As Narendra Modi took oath as Prime Minister on Monday, his home town Vadnagar was euphoric. The ancient capital of Gujarat is said to have crumbled seven times in its history, only to resurrect itself each time — and the astonishing rise of the little boy whom some still remember playing in the dusty alleys seems an apt metaphor for the town itself.
Every corner of Vadnagar was celebrating on Monday. BJP flags fluttered from doors, boondi and prasad were being distributed, and the posters of Modi were everywhere. In the evening, every home lit a lamp, a repeat of the celebration of May 16, when the election results were announced.
At Kala Vasudev Ni Chali, where Modi grew up in the household of eight, residents offered tea to visitors, served along with nuggets of facts mixed with myth on the greatness of their town, and that of “amaro gaam no putra” (the son of our town).
75-year-old Kanubhai Bhavsar, who lives close to Modi’s home and taught the Prime Minister from Class 2 to 7 at B N High School, narrated his recollections to swarms of reporters.
“Modi had called 25 of his teachers and their families in 2005 for the launch of his book in Gujarati, where he got very emotional and shed tears,” Bhavsar said. “He was very brave even as a child. I remember him climbing a tree once to free a dove stuck in its branches. He was among the boys who would swim in the Sharmishta Lake, which was known to be full with crocodiles. He would sometimes bring home baby crocodiles the size of chameleons, just for fun.
“A famous astrologer who had looked at Narendra’s hand, had prophesied that he would either become a saint or a big official one day. Worried that he might renounce the world, his parents got him married in a hurry, hoping to tie him down to a family life,” Bhavsar said.
At his sweet shop in Baroti Bazaar, Chinubhai Mithaiwala celebrated by distributing upma for free. Elsewhere in the town, 101 kg of jaggery was consumed as shagun.
In the Muslim neighbourhood of Sebarwada, Brahman Sheri, Faridaben Khan described the atmosphere as that of a giant wedding. She would be watching Modi’s oath-taking on television, she said in the afternoon.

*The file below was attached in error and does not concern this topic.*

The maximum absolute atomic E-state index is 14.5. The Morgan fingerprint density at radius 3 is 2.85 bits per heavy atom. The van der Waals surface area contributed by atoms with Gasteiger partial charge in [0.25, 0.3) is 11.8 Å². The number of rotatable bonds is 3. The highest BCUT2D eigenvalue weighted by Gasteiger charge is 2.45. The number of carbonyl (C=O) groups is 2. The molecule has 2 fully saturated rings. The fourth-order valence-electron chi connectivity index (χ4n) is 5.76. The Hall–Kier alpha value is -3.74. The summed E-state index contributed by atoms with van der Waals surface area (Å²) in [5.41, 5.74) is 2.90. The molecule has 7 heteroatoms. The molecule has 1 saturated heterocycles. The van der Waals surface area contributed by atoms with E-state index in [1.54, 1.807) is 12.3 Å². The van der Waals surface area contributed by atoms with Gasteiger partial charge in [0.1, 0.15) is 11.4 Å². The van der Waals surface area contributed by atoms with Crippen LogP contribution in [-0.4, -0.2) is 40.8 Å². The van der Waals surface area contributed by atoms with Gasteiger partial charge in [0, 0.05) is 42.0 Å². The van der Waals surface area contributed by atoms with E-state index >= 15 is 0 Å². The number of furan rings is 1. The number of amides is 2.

Closer to Modi’s home, the Prime Minister’s cousin Ashok Modi had organised a maha aarti at the neighbourhood temple. Ashok, who ekes out a living by selling toys, asked reporters how he might be able to reach Modi.
“I want to write to Modi about my financial condition. Where should I send it?” He said there was a possibility that Modi’s elder brother Somabhai might drop by on May 30 for a havan, and he would try to plead his case then.
As evening — and the time for the swearing-in — approached, the entire town headed for Lake Sharmishta. On the island in the lake, a huge LED screen had been put up to show the ceremony live. The Rs 5 entry fee to the lake had been waived.
Sunil Mehta, chief of the Vadnagar BJP, said 100 kg of boondi and peda would be distributed to people. On June 4, buses carrying satsangis from the local Swaminarayan temple would leave for Ayodhya, from where they would embark on a barefoot pilgrimage to pray for Modi.
19-year-old Ajay Prajapati, who studied in the only ITI in town, and his friend Pragnesh Limbachiye, who works in Ahmedabad, spoke with pride about Modi becoming PM. “It is only because of Modi that we have this complex on Sharmishta Lake… To invite the heads of our neighbouring countries for his inauguration was a great way to begin,” Prajapati said.
Sitting among the 2,000-odd people by the lake, Bela Modi, a close relative of the Prime Minister, flashed a ‘V’ sign. “V is for Victory, Vadodara, Varanasi, Vadnagar and Vadapradhan (PM),” she said.
As Modi appeared on the screen, there were loud cheers, along with dhols and nagadas. And as the ceremony came to a close, the crowd broke into an impromptu garba.
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